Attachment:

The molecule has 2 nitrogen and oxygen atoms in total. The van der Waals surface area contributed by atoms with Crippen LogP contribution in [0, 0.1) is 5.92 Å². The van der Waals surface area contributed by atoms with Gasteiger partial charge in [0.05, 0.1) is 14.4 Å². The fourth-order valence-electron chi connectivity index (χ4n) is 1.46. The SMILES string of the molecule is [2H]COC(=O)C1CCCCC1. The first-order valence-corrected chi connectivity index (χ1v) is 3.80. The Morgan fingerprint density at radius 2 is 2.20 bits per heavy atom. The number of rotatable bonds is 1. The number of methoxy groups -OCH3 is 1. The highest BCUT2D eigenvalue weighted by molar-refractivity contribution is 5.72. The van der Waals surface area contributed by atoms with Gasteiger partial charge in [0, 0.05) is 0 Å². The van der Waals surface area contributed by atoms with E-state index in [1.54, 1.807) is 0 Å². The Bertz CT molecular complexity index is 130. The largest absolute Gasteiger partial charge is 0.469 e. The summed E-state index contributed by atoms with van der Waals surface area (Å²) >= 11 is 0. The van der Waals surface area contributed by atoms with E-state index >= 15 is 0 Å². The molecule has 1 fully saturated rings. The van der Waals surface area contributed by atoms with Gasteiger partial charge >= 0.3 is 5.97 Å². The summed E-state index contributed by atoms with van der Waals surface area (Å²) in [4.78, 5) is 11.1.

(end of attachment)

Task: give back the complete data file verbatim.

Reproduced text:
The molecule has 2 nitrogen and oxygen atoms in total. The van der Waals surface area contributed by atoms with Crippen LogP contribution in [0, 0.1) is 5.92 Å². The van der Waals surface area contributed by atoms with Gasteiger partial charge in [0.05, 0.1) is 14.4 Å². The fourth-order valence-electron chi connectivity index (χ4n) is 1.46. The SMILES string of the molecule is [2H]COC(=O)C1CCCCC1. The first-order valence-corrected chi connectivity index (χ1v) is 3.80. The Morgan fingerprint density at radius 2 is 2.20 bits per heavy atom. The number of rotatable bonds is 1. The number of methoxy groups -OCH3 is 1. The highest BCUT2D eigenvalue weighted by molar-refractivity contribution is 5.72. The van der Waals surface area contributed by atoms with Gasteiger partial charge in [0, 0.05) is 0 Å². The van der Waals surface area contributed by atoms with E-state index in [1.54, 1.807) is 0 Å². The Bertz CT molecular complexity index is 130. The largest absolute Gasteiger partial charge is 0.469 e. The summed E-state index contributed by atoms with van der Waals surface area (Å²) >= 11 is 0. The van der Waals surface area contributed by atoms with E-state index >= 15 is 0 Å². The molecule has 1 fully saturated rings. The van der Waals surface area contributed by atoms with Gasteiger partial charge >= 0.3 is 5.97 Å². The summed E-state index contributed by atoms with van der Waals surface area (Å²) in [4.78, 5) is 11.1.